TV, radio told to demonise Bersih rallyWith the Bersih 2.0 rally just around the corner, the authorities have launched a media campaign to label the rally as an illegal gathering to the extent that TV stations are required to submit daily reports detailing their news coverage on the rally.
Malaysiakini learnt that the Malaysian Communications and Multimedia Commission (MCMC), which oversees all private TV and radio stations, has directed the broadcasters to state the number and content of news related to Bersih in their reports.
Yesterday, the commission also invited representatives from 22 electronic media and telecommunications operators to attend a one-day seminar titled 'Content Monitoring Seminar 2011' at its auditorium in Cyberjaya.
According to the MCMC letter issued to the electronic media, a copy of which was obtained by Malaysiakini, the aim of the seminar is to "discuss compliance with licensing criteria and other relevant provisions".
Editors who attended the seminar told Malaysiakini that they were implicitly advised by the MCMC not to refer to the rally as "Bersih rally" but as "illegal gathering" in their news coverage and to discourage members of the public from taking part in it.
On July 9, the day of the rally, footage showing police using violence on protesters is considered taboo, the editors said.
Instead the news should highlight the difficulties and inconvenience caused by the rally to the people, as well as scenes of protesters heckling, public property being vandalised and massive traffic congestions.
RTM already playing the roleState-owned RTM TV stations have been airing street polls against the rally on an almost daily basis in the past week.
Messages telling people to stay away from the rally are also being aired daily over both RTM and MCA-owned Mandarin radio station 988, which has highlighted the rally's status as illegal.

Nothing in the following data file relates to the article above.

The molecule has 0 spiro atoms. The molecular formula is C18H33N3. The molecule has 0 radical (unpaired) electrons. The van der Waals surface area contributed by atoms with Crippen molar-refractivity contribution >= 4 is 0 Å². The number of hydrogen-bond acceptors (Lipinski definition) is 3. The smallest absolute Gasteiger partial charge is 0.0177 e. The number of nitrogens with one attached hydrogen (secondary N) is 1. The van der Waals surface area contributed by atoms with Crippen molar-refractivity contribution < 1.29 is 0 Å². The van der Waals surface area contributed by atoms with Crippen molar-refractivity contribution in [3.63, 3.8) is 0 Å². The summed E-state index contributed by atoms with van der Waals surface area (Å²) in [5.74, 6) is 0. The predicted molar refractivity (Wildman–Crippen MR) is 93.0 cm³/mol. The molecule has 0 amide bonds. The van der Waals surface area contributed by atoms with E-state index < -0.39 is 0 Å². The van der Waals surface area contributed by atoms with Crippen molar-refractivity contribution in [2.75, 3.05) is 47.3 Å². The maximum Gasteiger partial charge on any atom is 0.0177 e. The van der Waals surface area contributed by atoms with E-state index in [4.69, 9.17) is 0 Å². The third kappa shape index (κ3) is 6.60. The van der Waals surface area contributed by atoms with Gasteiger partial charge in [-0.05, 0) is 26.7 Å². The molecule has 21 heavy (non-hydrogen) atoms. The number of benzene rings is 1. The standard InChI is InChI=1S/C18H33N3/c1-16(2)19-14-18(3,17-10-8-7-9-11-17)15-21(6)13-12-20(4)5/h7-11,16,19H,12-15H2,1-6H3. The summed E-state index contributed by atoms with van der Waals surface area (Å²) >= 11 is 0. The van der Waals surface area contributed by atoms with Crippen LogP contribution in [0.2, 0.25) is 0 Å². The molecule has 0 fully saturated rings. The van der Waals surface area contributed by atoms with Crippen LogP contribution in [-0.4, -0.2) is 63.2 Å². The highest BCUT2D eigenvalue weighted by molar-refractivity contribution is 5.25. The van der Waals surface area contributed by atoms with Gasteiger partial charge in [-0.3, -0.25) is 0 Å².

Most of the mainstream local dailies, meanwhile, have already been referrring to the Bersih 2.0 rally as an "illegal gathering".
Even the Chinese dailies, which exercise comparatively greater editorial independence, are leaning toward a conservative stand on this issue.
Both China Press and Nanyang Siang Pau have in their editorials recently dissuaded the people from taking part in the rally in order to "protect the national security".
Among others, they recalled the May 13 racial clashes of 1969 in order to convince their readers about the potential harm the illegal assembly could bring about.
Websites warnedMeanwhile, MCMC has warned it would shut down websites deemed a threat to national security, including those promoting the July 9 rally.
MCMC chief strategy officer Mohamed Sharil Mohamed Tarmizi told the Star that the commission would not hesitate to take action against any website for breaching the Communication and Multimedia Act.
Anything deemed illegal or wrong in the real world also applied to the cyber world, said Sharil.
Responding to an anti-Bersih advertisement aired on RTM channel TV2 yesterday, PAS Youth urged RTM to stop “misusing taxpayers' money to commit slander against a people's movement”.
“The short advertisement starts with an actor showing a Bersih leaflet, which was well-received by actor Bell Ngasri who showed interest in joining the rally.
"This was followed by actor Ezany Nizariff who showed a clip of chaos breaking out overseas, while saying that this will be what will happen at the Bersih rally and that the rakyat will feel threatened while tourists will flee.